The intraoperative assessment of tumor extent may be facilitated by C-arm image intensifier, neuronavigation, or intraoperative MRI or ultrasound. Neuronavigation uses preoperative radiological images and cannot predict in real time the actual extent of tumor removal. An intraoperative MRI will be of limited use in resecting purely sellar microadenomas but readily assesses the adequacy of suprasellar and parasellar tumor excision. Intraoperative MR images may be updated on the neuronavigation console using ethernet to compensate for tumor shift following surgical decompression. An ultrasonographic image gives real-time feedback during open surgery for macroadenoma excision; the image, however, does not provide absolute anatomical delineation. Its quality is often operator dependent and compromised by tumor-bed hemorrhage and proximity to bony surfaces. [9]

In the present series, at the last follow-up, overall final hormonal remission was 44% (83% for microadenomas, 48% for macroadenomas, and only 16% for giant adenomas). The overall cure rate reported in the literature has been approximately 61% for microadenomas and 26% for macroadenomas (with prolactin levels normalizing to <200 ng/ml 1-2 weeks following surgery). A postoperative prolactin level above 200 ng/ml has been identified as a risk factor for poor surgical outcome, independent of the size of the tumor; giant and invasive prolactinomas, especially those with cavernous sinus involvement, rarely attain surgical cure. [1] In 92% of patients in this series, the dopamine agonists were stopped 6 weeks before surgery, presumably to circumvent the fibrosis that renders subsequent tumor excision difficult. However, a high drop-out rate of 50% at follow-up in this study inevitably leaves the lingering doubt that the cure rates may have been worse than what the authors have projected, assuming that many of those patients who were lost to follow-up were actually nonresponders to the therapeutic intervention and sought further treatment elsewhere. [3]

Radiotherapy was given as an adjunctive therapy in 33 patients who did not attain remission of prolactin levels. This was in the form of stereotactic radiotherapy (n=18) or gamma knife therapy (n=15). Radiotherapy has a role for those patients who do not respond to dopamine agonists and who also cannot be cured by surgery. Conventional radiotherapy works best for larger tumors. In small residual tumors, especially those involving the cavernous sinus, stereotactic radiotherapy may be a better option. Review of literature reveals that prolactin normalization following this adjunctive therapy occurs in 25%-35% of patients. The incidence of long-term morbidity of radiotherapy, hypopituitarism (occurring in approximately 50% patients at 10-20 years), optic nerve damage, neurological dysfunction, cognitive disturbances, and intracranial malignancies are issues that should have been addressed in this study. [1],[10]

At follow-up (range: 1-62 months, mean: 38.6 months), 68 (56%) patients could not achieve hormonal remission and were treated with dopamine agonist (n=35) or radiotherapy (n=33). In the literature, recurrence rates after the initial remission of prolactin levels have been fairly uniform both for microadenomas and macroadenomas (approximately 18%-22%). [1] This figure is unfortunately missing in the present study. Gonadotropic as well as other hormonal functions are often restored following attainment of postoperative normoprolactinemia (normal luteinizing hormone pulsatility restored by day 8). With macroadenomas, the postoperative pituitary functions may improve in one-third of the patients and become worse in one-third; besides, pan-hypopituitarism often does not improve following surgery. The authors have failed to mention the degree of postoperative normalization of pituitary hormonal functions (especially gonatotrophic hormones). Furthermore, 35 nonresponders to all forms of therapeutic interventions again responded to dopamine agonists. This does make one wonder why they were chosen for the surgical/radiotherapeutic intervention in the first place. In this subset of patients, it is possible that there was a periodicity of pharmacological response; that these patients would have initially responded to newer and more potent pharmacological agents; and perhaps surgery/radiotherapy took care of the nonresponding cells, rendering the rest of the adenoma vulnerable to pharmacotherapy.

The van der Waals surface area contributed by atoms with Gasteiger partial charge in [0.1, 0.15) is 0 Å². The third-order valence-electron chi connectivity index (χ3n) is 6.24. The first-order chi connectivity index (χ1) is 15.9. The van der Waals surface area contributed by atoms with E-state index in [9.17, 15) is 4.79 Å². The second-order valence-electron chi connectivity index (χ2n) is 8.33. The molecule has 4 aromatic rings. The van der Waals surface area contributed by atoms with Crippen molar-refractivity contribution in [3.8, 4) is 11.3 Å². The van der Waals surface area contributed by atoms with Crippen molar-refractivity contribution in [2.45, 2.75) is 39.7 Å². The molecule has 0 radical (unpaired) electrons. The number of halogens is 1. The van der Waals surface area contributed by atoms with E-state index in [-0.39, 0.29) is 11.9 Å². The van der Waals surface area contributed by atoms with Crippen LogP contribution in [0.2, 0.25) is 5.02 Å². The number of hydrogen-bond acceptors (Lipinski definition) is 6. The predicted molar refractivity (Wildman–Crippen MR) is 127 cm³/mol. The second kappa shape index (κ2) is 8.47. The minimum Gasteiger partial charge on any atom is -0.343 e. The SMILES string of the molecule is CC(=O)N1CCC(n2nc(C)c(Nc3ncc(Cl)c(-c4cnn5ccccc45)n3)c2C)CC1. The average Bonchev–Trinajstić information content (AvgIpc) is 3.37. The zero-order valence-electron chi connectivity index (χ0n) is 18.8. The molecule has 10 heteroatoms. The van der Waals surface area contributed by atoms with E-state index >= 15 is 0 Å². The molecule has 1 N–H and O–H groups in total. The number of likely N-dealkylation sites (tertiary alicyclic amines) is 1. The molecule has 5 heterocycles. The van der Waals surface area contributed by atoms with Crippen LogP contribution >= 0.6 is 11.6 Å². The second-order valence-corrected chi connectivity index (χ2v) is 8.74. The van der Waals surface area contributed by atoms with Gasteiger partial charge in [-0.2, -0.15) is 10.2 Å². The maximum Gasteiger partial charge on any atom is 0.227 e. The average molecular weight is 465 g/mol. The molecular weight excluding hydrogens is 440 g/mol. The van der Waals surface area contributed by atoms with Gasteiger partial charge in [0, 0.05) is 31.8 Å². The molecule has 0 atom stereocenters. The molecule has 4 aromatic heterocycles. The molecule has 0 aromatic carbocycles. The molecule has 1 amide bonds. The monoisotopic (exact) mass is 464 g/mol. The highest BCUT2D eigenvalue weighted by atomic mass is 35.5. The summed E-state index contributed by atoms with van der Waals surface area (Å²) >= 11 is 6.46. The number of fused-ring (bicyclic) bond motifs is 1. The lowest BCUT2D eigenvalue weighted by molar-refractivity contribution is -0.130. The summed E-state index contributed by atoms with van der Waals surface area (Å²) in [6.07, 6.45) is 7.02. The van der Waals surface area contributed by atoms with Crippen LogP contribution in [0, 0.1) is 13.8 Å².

To conclude, the authors have effectively highlighted the role of surgery and adjunctive radiotherapy in the management of prolactinomas. With a systematic methodology and well-defined protocols, they have, in a purely indigenous setup, attained a therapeutic response that compares favorably with the statistics available in the international literature emanating from several high-output centers.

 » References Top

1.Gillam MP, Molitch ME, Lombardi G, Colao A. Advances in the treatment of prolactinomas. Endocr Rev 2006;27:485-534.  Back to cited text no. 1
2.Melmed S, Casanueva FF, Hoffman AR, Kleinberg DL, Montori VM, Schlechte JA, et al. Endocrine Society. Diagnosis and treatment of hyperprolactinemia: An Endocrine Society clinical practice guideline. J Clin Endocrinol Metab 2011;96:273-88.  Back to cited text no. 2
3.Sinha S, Sharma BS, Mahapatra AK. Microsurgical management of prolactinomas-Clinical and hormonal outcome in a series of 172 patients. Neurol India 2011;59:327-9.  Back to cited text no. 3
4.Klibanski A. Clinical practice. Prolactinomas. N Engl J Med 2010;362:1219-26.  Back to cited text no. 4
5.Frantz AG, Kleinberg DL. Prolactin: Evidence that it is separate from growth hormone in human blood. Science 1970;170:745-7.  Back to cited text no. 5
6.Weiss MH, Teal J, Gott P, Wycoff R, Yadley R, Apuzzo ML, et al. 1983 Natural history of microprolactinomas: Six-year follow-up. Neurosurgery 1983;12:180-3.  Back to cited text no. 6
7.Fahy UM, Foster PA, Torode HW, Hartog M, Hull MG. The effect of combined estrogen/progestogen treatment in women with hyperprolactinemic amenorrhea. Gynecol Endocrinol 1992;6:183-8.  Back to cited text no. 7
8.Kawamata T, Iseki H, Ishizaki R, Hori T. Minimally invasive endoscope-assisted endonasal trans-sphenoidal microsurgery for pituitary tumors: Experience with 215 cases comparing with sublabial trans-sphenoidal approach. Neurol Res 2002;24:259-65.  Back to cited text no. 8
9.Ganslandt O, Behari S, Gralla J, Fahlbusch R, Nimsky C. Neuronavigation: concept, techniques and applications. Neurol India 2002;50:244-55.  Back to cited text no. 9
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10.Laws ER, Sheehan JP, Sheehan JM, Jagnathan J, Jane Jr JA, Oskouian R. Stereotactic radiosurgery for pituitary adenomas: a review of the literature. J Neurooncol 2004;69:257-72.  Back to cited text no. 10